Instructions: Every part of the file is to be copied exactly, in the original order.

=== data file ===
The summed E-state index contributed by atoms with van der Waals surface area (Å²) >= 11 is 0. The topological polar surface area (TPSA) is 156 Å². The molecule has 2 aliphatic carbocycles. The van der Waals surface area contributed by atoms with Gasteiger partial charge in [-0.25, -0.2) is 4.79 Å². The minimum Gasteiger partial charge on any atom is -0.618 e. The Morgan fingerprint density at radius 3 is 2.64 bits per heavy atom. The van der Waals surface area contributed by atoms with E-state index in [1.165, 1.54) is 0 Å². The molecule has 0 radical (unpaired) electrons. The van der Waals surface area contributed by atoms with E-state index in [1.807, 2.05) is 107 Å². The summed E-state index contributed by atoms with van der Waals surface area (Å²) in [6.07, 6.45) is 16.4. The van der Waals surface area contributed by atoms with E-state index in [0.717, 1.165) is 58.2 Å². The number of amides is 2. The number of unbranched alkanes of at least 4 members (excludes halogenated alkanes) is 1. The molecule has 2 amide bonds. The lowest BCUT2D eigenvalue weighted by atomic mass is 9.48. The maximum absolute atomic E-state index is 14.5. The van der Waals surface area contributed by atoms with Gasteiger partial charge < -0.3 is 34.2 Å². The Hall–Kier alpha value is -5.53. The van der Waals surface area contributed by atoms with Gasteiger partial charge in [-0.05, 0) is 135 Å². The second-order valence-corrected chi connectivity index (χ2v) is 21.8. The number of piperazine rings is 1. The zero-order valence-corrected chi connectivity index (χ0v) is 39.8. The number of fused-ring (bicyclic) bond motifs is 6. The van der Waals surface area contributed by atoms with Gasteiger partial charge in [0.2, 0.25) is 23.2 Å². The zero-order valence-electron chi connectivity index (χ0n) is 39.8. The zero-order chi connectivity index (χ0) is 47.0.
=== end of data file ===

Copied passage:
The summed E-state index contributed by atoms with van der Waals surface area (Å²) >= 11 is 0. The topological polar surface area (TPSA) is 156 Å². The molecule has 2 aliphatic carbocycles. The van der Waals surface area contributed by atoms with Gasteiger partial charge in [-0.25, -0.2) is 4.79 Å². The minimum Gasteiger partial charge on any atom is -0.618 e. The Morgan fingerprint density at radius 3 is 2.64 bits per heavy atom. The van der Waals surface area contributed by atoms with E-state index in [1.165, 1.54) is 0 Å². The molecule has 0 radical (unpaired) electrons. The van der Waals surface area contributed by atoms with E-state index in [1.807, 2.05) is 107 Å². The summed E-state index contributed by atoms with van der Waals surface area (Å²) in [6.07, 6.45) is 16.4. The van der Waals surface area contributed by atoms with E-state index in [0.717, 1.165) is 58.2 Å². The number of amides is 2. The number of unbranched alkanes of at least 4 members (excludes halogenated alkanes) is 1. The molecule has 2 amide bonds. The lowest BCUT2D eigenvalue weighted by atomic mass is 9.48. The maximum absolute atomic E-state index is 14.5. The van der Waals surface area contributed by atoms with Gasteiger partial charge < -0.3 is 34.2 Å². The Hall–Kier alpha value is -5.53. The van der Waals surface area contributed by atoms with Gasteiger partial charge in [-0.05, 0) is 135 Å². The second-order valence-corrected chi connectivity index (χ2v) is 21.8. The number of piperazine rings is 1. The zero-order valence-corrected chi connectivity index (χ0v) is 39.8. The number of fused-ring (bicyclic) bond motifs is 6. The van der Waals surface area contributed by atoms with Gasteiger partial charge in [0.2, 0.25) is 23.2 Å². The zero-order valence-electron chi connectivity index (χ0n) is 39.8. The zero-order chi connectivity index (χ0) is 47.0.